Think tank, the Policy Exchange, has called on the Government to implement a two-year freeze on business rates to ease the pressure on ailing high streets.

The Policy Exchange said the main factor causing high streets to deteriorate and shops to close is due to the four-fold increase in internet shopping since 2006.

Policy Exchange head of housing and planning Alex Morton said: “We believe that there is a case for a two-year freeze on business rates.

“But this only makes sense in the context of giving breathing space for further changes to retail policy to bring it into the 21st century.

“Policy needs to give high streets the best chance to reinvent or renew themselves but it should primarily focus on removing barriers to consumer choice that push up the cost of living, and must not assume all high streets can or should remain as shopping centres.”

The Policy Exchange said it publish a report on the future of the high street “shortly”.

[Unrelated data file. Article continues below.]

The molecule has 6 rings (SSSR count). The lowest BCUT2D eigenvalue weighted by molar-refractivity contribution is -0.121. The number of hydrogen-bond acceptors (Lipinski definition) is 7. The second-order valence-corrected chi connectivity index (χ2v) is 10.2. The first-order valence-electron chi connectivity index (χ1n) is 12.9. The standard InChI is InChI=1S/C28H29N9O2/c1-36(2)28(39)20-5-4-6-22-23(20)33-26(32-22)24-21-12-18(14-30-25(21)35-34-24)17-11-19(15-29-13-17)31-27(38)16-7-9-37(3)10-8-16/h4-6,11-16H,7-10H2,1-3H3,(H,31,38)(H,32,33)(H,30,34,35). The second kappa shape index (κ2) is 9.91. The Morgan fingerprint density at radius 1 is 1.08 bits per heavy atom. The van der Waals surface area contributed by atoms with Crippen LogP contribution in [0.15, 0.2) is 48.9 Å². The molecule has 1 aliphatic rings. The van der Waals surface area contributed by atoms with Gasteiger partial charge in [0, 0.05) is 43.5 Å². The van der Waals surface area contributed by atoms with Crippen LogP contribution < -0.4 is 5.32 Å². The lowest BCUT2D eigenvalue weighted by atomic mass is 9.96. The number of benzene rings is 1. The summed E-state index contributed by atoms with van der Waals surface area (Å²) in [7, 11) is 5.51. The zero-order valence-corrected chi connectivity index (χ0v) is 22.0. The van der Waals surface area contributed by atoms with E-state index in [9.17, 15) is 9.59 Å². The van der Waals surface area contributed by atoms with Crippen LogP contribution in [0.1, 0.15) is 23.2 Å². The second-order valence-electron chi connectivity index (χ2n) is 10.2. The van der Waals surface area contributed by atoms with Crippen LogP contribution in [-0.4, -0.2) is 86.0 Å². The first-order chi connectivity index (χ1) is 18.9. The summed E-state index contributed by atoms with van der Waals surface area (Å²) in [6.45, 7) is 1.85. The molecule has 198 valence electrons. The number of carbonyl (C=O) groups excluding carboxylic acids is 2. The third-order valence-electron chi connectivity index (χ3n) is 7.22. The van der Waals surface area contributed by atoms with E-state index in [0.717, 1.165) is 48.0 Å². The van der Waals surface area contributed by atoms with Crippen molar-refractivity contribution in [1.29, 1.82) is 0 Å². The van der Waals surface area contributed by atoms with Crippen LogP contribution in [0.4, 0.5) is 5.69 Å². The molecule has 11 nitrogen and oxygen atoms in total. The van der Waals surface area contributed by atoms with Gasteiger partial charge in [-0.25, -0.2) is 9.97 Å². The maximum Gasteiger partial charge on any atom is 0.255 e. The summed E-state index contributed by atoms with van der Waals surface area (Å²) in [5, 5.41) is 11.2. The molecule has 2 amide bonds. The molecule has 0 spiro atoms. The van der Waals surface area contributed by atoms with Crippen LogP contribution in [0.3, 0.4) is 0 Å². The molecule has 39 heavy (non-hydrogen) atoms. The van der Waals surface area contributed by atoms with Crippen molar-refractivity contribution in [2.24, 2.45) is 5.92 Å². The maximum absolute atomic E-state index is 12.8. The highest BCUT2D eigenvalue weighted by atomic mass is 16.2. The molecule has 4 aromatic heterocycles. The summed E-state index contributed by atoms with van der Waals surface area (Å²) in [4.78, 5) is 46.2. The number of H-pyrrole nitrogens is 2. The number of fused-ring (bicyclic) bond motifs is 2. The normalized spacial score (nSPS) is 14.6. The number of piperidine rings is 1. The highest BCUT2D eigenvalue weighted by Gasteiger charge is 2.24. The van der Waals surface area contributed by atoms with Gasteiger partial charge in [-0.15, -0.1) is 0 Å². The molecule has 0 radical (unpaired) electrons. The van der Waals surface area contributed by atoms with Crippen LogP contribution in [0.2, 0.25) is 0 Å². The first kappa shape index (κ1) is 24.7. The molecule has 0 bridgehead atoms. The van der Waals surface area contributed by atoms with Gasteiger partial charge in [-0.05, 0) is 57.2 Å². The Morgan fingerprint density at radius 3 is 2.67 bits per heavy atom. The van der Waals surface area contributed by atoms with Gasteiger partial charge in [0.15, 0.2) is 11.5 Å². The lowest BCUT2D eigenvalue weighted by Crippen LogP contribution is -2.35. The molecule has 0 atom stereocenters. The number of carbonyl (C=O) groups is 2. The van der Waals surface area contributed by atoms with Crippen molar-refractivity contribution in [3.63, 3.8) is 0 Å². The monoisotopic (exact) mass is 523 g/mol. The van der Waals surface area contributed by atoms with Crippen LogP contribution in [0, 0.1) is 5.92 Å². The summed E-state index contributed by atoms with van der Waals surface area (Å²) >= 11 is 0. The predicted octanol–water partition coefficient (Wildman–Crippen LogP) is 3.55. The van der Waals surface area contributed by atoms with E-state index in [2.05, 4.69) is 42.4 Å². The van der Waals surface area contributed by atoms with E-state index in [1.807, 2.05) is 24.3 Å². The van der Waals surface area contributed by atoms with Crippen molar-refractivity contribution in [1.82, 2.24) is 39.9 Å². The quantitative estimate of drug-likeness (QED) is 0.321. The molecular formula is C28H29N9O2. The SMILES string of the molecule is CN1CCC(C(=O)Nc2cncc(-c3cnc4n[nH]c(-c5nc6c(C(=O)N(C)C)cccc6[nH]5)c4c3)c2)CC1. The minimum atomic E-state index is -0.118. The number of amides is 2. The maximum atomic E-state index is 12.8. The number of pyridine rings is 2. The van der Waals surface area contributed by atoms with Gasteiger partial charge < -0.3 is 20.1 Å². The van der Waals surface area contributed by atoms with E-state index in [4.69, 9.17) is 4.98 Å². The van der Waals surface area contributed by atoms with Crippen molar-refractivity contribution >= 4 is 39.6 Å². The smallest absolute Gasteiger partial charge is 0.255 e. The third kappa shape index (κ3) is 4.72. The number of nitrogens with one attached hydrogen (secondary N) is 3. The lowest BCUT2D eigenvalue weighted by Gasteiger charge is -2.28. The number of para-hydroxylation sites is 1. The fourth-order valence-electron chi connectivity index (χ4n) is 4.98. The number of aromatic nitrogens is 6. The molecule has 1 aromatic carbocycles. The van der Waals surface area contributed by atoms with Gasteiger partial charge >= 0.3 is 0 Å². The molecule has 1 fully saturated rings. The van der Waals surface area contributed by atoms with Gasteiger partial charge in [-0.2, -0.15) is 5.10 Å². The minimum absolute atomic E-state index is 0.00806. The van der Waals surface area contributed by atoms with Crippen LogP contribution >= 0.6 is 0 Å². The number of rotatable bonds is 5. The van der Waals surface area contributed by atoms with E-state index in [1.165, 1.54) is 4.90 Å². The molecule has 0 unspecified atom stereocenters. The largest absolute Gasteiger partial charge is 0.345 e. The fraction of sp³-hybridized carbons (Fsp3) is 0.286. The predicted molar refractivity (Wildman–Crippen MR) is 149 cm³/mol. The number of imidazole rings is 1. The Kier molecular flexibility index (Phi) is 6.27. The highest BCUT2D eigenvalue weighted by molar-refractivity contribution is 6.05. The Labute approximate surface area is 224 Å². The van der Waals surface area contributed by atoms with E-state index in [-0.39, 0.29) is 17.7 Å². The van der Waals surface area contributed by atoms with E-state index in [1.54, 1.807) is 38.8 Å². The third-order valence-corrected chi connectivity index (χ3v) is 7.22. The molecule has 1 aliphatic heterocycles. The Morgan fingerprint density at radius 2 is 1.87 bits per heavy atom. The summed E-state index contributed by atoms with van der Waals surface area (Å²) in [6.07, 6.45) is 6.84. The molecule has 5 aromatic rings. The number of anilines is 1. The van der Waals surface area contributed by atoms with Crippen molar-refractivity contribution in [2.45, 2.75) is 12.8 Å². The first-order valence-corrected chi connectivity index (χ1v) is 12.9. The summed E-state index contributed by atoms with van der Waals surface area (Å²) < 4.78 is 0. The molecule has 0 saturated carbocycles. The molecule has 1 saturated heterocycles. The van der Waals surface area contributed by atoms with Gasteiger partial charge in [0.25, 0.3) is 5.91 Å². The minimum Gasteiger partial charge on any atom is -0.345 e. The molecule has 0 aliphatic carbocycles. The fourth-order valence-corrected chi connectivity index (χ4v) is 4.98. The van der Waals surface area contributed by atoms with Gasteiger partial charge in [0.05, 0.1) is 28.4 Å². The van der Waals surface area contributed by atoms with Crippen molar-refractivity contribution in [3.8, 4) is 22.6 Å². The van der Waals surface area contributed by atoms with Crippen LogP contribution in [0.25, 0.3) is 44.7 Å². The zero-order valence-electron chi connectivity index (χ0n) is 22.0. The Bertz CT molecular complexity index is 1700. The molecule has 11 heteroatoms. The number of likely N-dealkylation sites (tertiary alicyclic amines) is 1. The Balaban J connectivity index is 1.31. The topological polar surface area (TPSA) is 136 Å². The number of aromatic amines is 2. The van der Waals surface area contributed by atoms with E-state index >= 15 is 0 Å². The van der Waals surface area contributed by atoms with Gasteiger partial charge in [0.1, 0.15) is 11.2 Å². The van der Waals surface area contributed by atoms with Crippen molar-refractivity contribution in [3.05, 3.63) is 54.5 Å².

The call to action follows a wave of urgent messages from retailers, MPs and the British Retail Consortium this week for the Government to reform the business rates system to enable retailers to invest and create new jobs.

Yesterday, BRC director general Helen Dickinson told the Business Innovation and Skills Select Committee in the first evidence hearing as part of the Inquiry into the UK Retail Sector that the business rates infrastructure should be “overhauled”.

On the same day MP for Rochester Simon Danczuk led a Westminster Hall debate into the Government’s response to the high street in which he accused the Government of using high streets as a “cash cow” from which to squeeze business rates.

Retail Week has been lobbying Government to charge retailers fairer business rates through the Fair Rates For Retail campaign, following onerous increases to the rates bills of over £500m in the past two years.